SAN DIEGO (CBS 8/AP) - Rep. Susan Davis (D-San Diego) was at Palomar Airport Sunday for an event honoring women Air Force service pilots.
Davis spoke about her efforts in Congress to restore military burial honors for female World War II Air Force pilots.
"I loved the job, in fact I asked for it, because it involved so much acrobatics and I could fly at night if I wanted to and Ioved that," said Alyce Rohrer, a former mechanical test pilot. "When we graduated, we would graduate as First Lieutenant, just like the boys did."
The Women Airforce Service Pilots were a special unit that flew noncombat missions to free up male pilots for combat. During the war, the women were considered civilians, but in 1977, federal law granted them status as veterans. Since 2002, they have been eligible to have their ashes placed at Arlington with military honors. But in March 2015, then-Secretary of the Army John McHugh ruled WASPs never should have been allowed in and revoked their eligibility.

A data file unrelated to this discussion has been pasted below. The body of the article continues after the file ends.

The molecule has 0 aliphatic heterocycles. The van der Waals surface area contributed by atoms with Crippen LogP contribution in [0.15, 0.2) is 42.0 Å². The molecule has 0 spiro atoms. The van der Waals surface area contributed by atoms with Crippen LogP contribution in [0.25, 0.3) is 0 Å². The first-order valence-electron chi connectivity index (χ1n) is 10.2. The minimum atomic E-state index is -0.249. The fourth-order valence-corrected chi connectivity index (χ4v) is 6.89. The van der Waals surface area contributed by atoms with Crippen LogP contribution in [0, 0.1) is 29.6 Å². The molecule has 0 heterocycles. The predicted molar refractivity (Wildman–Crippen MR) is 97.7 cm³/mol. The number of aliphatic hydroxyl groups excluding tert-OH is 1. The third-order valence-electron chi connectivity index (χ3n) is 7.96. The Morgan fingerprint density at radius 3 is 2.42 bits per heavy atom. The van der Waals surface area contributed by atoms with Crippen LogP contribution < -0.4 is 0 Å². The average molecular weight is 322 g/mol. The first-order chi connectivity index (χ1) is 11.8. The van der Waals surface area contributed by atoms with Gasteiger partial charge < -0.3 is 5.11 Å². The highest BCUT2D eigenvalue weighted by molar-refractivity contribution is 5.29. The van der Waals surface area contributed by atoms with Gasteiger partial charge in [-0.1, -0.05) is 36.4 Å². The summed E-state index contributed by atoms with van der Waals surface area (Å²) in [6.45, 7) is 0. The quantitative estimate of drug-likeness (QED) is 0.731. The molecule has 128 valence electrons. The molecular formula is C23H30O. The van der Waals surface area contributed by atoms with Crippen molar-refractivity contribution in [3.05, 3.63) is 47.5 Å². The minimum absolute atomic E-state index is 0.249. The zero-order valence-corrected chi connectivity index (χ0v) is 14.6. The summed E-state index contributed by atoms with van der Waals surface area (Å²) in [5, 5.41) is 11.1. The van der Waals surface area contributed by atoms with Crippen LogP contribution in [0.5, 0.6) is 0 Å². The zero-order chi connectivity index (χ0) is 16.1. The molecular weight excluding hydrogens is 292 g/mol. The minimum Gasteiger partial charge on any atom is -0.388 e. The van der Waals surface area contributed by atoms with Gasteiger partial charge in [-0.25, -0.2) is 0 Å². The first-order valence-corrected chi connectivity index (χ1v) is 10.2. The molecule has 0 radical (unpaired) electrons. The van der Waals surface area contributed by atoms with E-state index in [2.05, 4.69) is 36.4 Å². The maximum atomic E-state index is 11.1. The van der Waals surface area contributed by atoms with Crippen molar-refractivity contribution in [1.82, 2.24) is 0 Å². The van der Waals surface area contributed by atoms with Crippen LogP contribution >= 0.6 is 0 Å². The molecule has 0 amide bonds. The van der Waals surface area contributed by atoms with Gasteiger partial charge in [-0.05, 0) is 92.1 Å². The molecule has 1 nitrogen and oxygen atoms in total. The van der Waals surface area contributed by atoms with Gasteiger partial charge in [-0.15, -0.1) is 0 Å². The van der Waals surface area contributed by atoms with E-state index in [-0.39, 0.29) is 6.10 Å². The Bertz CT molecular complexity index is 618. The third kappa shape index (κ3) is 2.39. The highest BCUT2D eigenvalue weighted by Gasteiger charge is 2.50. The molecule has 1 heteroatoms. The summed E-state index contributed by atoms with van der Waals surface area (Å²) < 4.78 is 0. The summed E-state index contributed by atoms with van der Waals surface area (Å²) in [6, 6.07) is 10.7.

Just over 1,000 women were accepted into the WASP program, which ran from 1942 to 1944. There are an estimated 112 WASPs still alive, according to Kate Landdeck, a history professor at Texas Woman's University. Landdeck has researched the WASPs and advocated for their inclusion at Arlington.
Tiffany Miller is the granddaughter of a WASP who organized a Change.org petition to push Congress to pass a bill allowing her grandmother to be inurned at Arlington.
"She considered Arlington National Cemetery to be a museum of sorts, so anybody who goes there would know the WASPs did exist and their contribution to the war was important," said Miller.
Rep. Davis is supporting a bi-partisan bill to restore inurnment rights at Arlington. The bill is currently in the House Committee on Veterans' Affairs.
"We think they made the wrong decision when it came to taking away the ability of Women Airforce Service Pilots to be buried there," said Davis. "They volunteered for this job and it's important that they be treated with the respect they deserve."
Click here if you would like to sign the petition to push Congress to pass the bill.